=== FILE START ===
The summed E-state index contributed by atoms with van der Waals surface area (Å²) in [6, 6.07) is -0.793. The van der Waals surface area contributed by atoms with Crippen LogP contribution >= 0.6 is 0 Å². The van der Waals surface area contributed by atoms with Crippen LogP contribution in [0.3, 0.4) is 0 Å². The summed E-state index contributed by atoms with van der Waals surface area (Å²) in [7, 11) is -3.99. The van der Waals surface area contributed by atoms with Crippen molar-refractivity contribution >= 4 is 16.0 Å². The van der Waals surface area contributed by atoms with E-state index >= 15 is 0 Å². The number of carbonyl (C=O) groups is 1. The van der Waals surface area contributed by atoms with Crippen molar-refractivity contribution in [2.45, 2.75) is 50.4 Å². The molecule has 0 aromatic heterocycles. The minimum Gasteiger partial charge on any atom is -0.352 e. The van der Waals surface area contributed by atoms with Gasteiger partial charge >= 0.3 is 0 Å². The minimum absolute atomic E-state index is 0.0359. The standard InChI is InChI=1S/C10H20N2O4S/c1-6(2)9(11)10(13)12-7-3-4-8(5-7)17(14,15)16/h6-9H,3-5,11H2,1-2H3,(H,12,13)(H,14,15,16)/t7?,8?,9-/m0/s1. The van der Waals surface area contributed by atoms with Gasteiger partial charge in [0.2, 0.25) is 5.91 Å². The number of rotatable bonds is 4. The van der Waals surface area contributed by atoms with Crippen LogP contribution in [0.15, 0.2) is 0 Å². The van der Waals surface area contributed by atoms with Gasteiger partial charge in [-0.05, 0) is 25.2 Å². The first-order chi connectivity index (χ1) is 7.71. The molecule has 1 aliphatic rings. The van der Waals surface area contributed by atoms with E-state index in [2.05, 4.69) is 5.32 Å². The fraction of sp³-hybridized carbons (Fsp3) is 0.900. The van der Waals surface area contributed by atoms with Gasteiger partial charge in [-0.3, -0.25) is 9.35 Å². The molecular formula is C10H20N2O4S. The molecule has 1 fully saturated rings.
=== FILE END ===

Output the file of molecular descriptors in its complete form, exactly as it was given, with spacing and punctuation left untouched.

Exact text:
The summed E-state index contributed by atoms with van der Waals surface area (Å²) in [6, 6.07) is -0.793. The van der Waals surface area contributed by atoms with Crippen LogP contribution >= 0.6 is 0 Å². The van der Waals surface area contributed by atoms with Crippen LogP contribution in [0.3, 0.4) is 0 Å². The summed E-state index contributed by atoms with van der Waals surface area (Å²) in [7, 11) is -3.99. The van der Waals surface area contributed by atoms with Crippen molar-refractivity contribution >= 4 is 16.0 Å². The van der Waals surface area contributed by atoms with E-state index >= 15 is 0 Å². The number of carbonyl (C=O) groups is 1. The van der Waals surface area contributed by atoms with Crippen molar-refractivity contribution in [2.45, 2.75) is 50.4 Å². The molecule has 0 aromatic heterocycles. The minimum Gasteiger partial charge on any atom is -0.352 e. The van der Waals surface area contributed by atoms with Gasteiger partial charge >= 0.3 is 0 Å². The minimum absolute atomic E-state index is 0.0359. The standard InChI is InChI=1S/C10H20N2O4S/c1-6(2)9(11)10(13)12-7-3-4-8(5-7)17(14,15)16/h6-9H,3-5,11H2,1-2H3,(H,12,13)(H,14,15,16)/t7?,8?,9-/m0/s1. The van der Waals surface area contributed by atoms with Gasteiger partial charge in [0.2, 0.25) is 5.91 Å². The number of rotatable bonds is 4. The van der Waals surface area contributed by atoms with Crippen LogP contribution in [0.15, 0.2) is 0 Å². The van der Waals surface area contributed by atoms with Gasteiger partial charge in [-0.05, 0) is 25.2 Å². The first-order chi connectivity index (χ1) is 7.71. The molecule has 1 aliphatic rings. The van der Waals surface area contributed by atoms with E-state index in [2.05, 4.69) is 5.32 Å². The fraction of sp³-hybridized carbons (Fsp3) is 0.900. The van der Waals surface area contributed by atoms with Gasteiger partial charge in [-0.3, -0.25) is 9.35 Å². The molecular formula is C10H20N2O4S. The molecule has 1 fully saturated rings.